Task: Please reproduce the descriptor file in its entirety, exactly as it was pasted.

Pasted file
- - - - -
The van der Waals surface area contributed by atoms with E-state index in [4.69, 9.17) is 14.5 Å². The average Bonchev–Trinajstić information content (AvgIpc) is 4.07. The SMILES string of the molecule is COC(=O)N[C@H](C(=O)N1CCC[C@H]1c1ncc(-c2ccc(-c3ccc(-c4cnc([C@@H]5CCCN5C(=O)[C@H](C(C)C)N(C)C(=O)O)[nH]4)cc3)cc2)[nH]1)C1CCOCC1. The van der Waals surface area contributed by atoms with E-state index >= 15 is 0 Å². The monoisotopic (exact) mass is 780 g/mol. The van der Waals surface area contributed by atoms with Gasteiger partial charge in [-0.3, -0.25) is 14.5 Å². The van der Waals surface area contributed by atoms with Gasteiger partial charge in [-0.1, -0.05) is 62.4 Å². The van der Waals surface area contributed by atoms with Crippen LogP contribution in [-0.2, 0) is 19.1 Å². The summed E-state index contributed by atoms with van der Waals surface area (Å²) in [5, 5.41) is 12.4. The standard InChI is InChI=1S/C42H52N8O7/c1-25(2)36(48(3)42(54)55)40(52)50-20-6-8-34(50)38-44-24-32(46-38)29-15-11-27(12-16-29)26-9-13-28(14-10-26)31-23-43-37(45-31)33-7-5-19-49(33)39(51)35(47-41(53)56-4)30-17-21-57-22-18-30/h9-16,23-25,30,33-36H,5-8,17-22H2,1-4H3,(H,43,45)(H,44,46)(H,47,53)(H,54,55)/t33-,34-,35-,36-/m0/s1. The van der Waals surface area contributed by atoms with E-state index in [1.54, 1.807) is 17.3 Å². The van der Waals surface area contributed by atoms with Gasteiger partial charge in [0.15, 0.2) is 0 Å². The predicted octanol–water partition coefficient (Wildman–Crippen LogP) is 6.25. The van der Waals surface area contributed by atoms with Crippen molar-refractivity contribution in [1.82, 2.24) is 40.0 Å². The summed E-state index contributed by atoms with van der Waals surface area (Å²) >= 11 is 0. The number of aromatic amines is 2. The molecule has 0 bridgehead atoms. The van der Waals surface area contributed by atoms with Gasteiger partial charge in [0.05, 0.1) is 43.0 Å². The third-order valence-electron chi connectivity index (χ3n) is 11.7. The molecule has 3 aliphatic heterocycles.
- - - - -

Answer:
The van der Waals surface area contributed by atoms with E-state index in [4.69, 9.17) is 14.5 Å². The average Bonchev–Trinajstić information content (AvgIpc) is 4.07. The SMILES string of the molecule is COC(=O)N[C@H](C(=O)N1CCC[C@H]1c1ncc(-c2ccc(-c3ccc(-c4cnc([C@@H]5CCCN5C(=O)[C@H](C(C)C)N(C)C(=O)O)[nH]4)cc3)cc2)[nH]1)C1CCOCC1. The van der Waals surface area contributed by atoms with E-state index >= 15 is 0 Å². The monoisotopic (exact) mass is 780 g/mol. The van der Waals surface area contributed by atoms with Gasteiger partial charge in [-0.3, -0.25) is 14.5 Å². The van der Waals surface area contributed by atoms with Gasteiger partial charge in [-0.1, -0.05) is 62.4 Å². The van der Waals surface area contributed by atoms with Crippen LogP contribution in [-0.2, 0) is 19.1 Å². The summed E-state index contributed by atoms with van der Waals surface area (Å²) in [5, 5.41) is 12.4. The standard InChI is InChI=1S/C42H52N8O7/c1-25(2)36(48(3)42(54)55)40(52)50-20-6-8-34(50)38-44-24-32(46-38)29-15-11-27(12-16-29)26-9-13-28(14-10-26)31-23-43-37(45-31)33-7-5-19-49(33)39(51)35(47-41(53)56-4)30-17-21-57-22-18-30/h9-16,23-25,30,33-36H,5-8,17-22H2,1-4H3,(H,43,45)(H,44,46)(H,47,53)(H,54,55)/t33-,34-,35-,36-/m0/s1. The van der Waals surface area contributed by atoms with E-state index in [1.54, 1.807) is 17.3 Å². The van der Waals surface area contributed by atoms with Gasteiger partial charge in [0.15, 0.2) is 0 Å². The predicted octanol–water partition coefficient (Wildman–Crippen LogP) is 6.25. The van der Waals surface area contributed by atoms with Crippen molar-refractivity contribution in [1.82, 2.24) is 40.0 Å². The summed E-state index contributed by atoms with van der Waals surface area (Å²) >= 11 is 0. The number of aromatic amines is 2. The molecule has 0 bridgehead atoms. The van der Waals surface area contributed by atoms with Gasteiger partial charge in [0.05, 0.1) is 43.0 Å². The third-order valence-electron chi connectivity index (χ3n) is 11.7. The molecule has 3 aliphatic heterocycles.